Stockholm – Day 3 – Last Impressions

[…Rear Window…]

Hotel Room, 3:43 a.m.

I woke up at 2 this morning and can’t get back to sleep. I’m blaming it on the café mocha I just had a few hours ago at the coffee house.

I stood up from my bed and opened the curtains, and since I could not get back to sleep anyway, I decided to watch the light from my hotel window. Yesterday morning, I set the alarm at 3:30 a.m. to do the same but was baffled to see no usual morning blue hour. So I wanted to figure out what’s going on.

The light is unusually bright outside – the sky is a blanket of white. While I lay down watching the light from my bed, I did see the light change. For a short period it turned blue, although somewhat pale, not the usual deep blue I get from a clear day. It did not take me long to decide that it was not worth getting dressed for and heading out for a morning twilight shoot. I did think about it for a few seconds, but after an episode late last night at Sergels Torg when I was approached by 3 men while I was in the middle of exposure, I decided to stay in bed. That episode wasn’t as bad as it sounds, and the hotel is just around the corner. I simply ignored them, packed up and left.

For the second morning in a row, when I looked out my window, I see a woman right across from my room. The hotel is designed like an empty square, so that there’s a courtyard in the middle, and there are hotel rooms across from you. It’s not that close together, but just enough to see through the window when your neighbor’s lights are on. Anyway, I’m looking at this woman, she turns on her bedside lamp at 3 in the morning, stands by her window and looks out. I don’t think she sees me because I have my lights off. She goes back to her bed, turns the lights off only for a few minutes, and turns it back on. She sits on her bed, back to the wall, and grabs a book to read. After a short period, she looks like she’s crying. She puts the book down, reaches for a tissue on her bedside and wipes her eyes. Lights are off again.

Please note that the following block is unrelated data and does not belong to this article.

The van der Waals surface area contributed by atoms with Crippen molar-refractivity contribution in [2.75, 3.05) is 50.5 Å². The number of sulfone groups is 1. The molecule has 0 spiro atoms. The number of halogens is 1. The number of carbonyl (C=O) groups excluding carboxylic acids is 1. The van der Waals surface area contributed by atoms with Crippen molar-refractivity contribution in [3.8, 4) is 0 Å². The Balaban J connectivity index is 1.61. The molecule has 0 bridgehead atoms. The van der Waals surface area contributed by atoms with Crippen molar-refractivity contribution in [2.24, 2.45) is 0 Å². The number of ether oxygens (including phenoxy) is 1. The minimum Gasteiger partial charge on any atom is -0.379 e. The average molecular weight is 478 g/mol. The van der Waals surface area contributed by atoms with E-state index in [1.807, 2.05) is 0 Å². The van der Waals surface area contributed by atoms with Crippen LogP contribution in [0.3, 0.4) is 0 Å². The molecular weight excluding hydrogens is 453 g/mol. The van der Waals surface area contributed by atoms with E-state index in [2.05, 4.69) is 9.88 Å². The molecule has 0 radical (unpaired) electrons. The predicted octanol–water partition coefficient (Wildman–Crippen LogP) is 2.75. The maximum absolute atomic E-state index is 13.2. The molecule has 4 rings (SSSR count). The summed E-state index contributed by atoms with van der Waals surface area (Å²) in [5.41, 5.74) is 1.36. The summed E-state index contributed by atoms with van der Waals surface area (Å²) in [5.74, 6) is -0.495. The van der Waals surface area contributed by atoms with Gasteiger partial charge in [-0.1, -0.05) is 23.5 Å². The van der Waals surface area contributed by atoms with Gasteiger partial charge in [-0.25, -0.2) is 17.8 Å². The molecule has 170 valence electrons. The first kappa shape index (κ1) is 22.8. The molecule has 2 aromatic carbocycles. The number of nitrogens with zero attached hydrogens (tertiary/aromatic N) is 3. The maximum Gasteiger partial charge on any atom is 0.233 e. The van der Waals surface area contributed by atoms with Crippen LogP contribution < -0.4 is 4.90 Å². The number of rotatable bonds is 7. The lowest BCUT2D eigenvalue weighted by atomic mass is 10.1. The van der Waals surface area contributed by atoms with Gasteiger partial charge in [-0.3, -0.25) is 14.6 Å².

Yesterday morning, around the same time, she was up – just like I was – and was pacing around the room, smoking a cigarette. I was not aware they had smoking rooms in this hotel; not that I was interested, but I thought I’d mention that. I merely dismissed the thought as her being a traveler stricken with jetlag, nothing more. And that’s probably all there is to it.

I wish I could tell you that my story ends with a man dragging a body bag out the door and hurling  it over the trunk of his car like a scene from Hitchcock’s Rear Window, but that did not happen.  I don’t have much of a story actually, just thought I’d mention about this mystery woman. I’m just bored that’s all, and a little bit of voyeurism could be fun once in a while.

[…Nothing More Swedish…]

The Changing of the Guards at the Royal Palace. Shot with my trusty 50mm f/1.8.

Hotel Room, 3:33 p.m.

I was a tourist today. I watched the changing of the guards at 1 p.m. and I actually enjoyed it. It was the longest ceremony of this kind that I’ve watched – almost an hour long. In fact, when I got there, I could not get a good spot because of the crowd, but after about half an hour, the crowd thinned out – they got bored, I think – so I finally got close enough to the guards. I took my 50mm lens with me and shot with it. I think I might have come up with some good enough photos for stock.

Today in Stockholm, the skies are still overcast but at least it’s not raining. The sky actually looks promising, some hint of blue behind the clouds and the sun teasing to make an appearance. Wishful thinking on my part.

[…Last Night…]

Gamla Stan, Coffee House, 7:02 p.m.

I’m getting attached to these two nice gentlemen at the counter in this coffee house. I think they’ve gotten used to my face because I’ve been coming here for the past three days. Tonight I’m having chicken salad over baked potato, served with salad and a cup of hot chocolate.

My impression of Stockholm is mixed. On a photographer’s point of view… Let me rephrase that… On a night photographer’s point of view, it wasn’t satisfying. There isn’t sufficient light in the city to justify a good cityscape at night. Even their famous landmarks are not well lit. You have to suck every little bit of light by taking long exposures. There is also a lot of construction work going on and some scaffolding on buildings that I would have wanted to take a picture of.

All that water around it makes it beautiful during the day, and I would probably enjoy it as a tourist taking snapshots. But at night, the city left me with a little bit of a void, and I found myself working extra hard just to fill that in. That said, I think I still came up with good photos inspite of the weather and the lack of lights. I figured I just had to work around what little is given to me.

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